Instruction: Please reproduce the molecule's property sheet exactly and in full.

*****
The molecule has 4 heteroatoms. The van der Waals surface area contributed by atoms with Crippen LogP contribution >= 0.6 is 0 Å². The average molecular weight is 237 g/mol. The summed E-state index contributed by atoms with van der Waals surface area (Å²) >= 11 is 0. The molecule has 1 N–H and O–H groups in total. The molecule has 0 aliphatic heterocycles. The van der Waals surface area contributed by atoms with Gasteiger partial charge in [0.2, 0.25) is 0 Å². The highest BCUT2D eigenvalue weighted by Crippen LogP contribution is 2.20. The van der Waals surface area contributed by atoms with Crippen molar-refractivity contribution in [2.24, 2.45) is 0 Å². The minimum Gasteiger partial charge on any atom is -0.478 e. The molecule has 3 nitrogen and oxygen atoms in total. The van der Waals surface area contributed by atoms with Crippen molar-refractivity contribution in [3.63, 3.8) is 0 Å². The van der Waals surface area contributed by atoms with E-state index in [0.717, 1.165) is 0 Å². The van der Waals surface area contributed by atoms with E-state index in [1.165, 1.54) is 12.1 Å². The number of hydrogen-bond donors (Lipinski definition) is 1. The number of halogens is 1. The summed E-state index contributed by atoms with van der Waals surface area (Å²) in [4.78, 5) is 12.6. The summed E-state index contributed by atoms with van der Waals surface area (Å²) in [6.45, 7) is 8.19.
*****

The molecule has 4 heteroatoms. The van der Waals surface area contributed by atoms with Crippen LogP contribution >= 0.6 is 0 Å². The average molecular weight is 237 g/mol. The summed E-state index contributed by atoms with van der Waals surface area (Å²) >= 11 is 0. The molecule has 1 N–H and O–H groups in total. The molecule has 0 aliphatic heterocycles. The van der Waals surface area contributed by atoms with Gasteiger partial charge in [0.2, 0.25) is 0 Å². The highest BCUT2D eigenvalue weighted by Crippen LogP contribution is 2.20. The van der Waals surface area contributed by atoms with Crippen molar-refractivity contribution in [2.24, 2.45) is 0 Å². The minimum Gasteiger partial charge on any atom is -0.478 e. The molecule has 3 nitrogen and oxygen atoms in total. The van der Waals surface area contributed by atoms with Crippen molar-refractivity contribution in [3.63, 3.8) is 0 Å². The van der Waals surface area contributed by atoms with E-state index in [0.717, 1.165) is 0 Å². The van der Waals surface area contributed by atoms with E-state index in [1.165, 1.54) is 12.1 Å². The number of hydrogen-bond donors (Lipinski definition) is 1. The number of halogens is 1. The summed E-state index contributed by atoms with van der Waals surface area (Å²) in [4.78, 5) is 12.6. The summed E-state index contributed by atoms with van der Waals surface area (Å²) in [6.45, 7) is 8.19.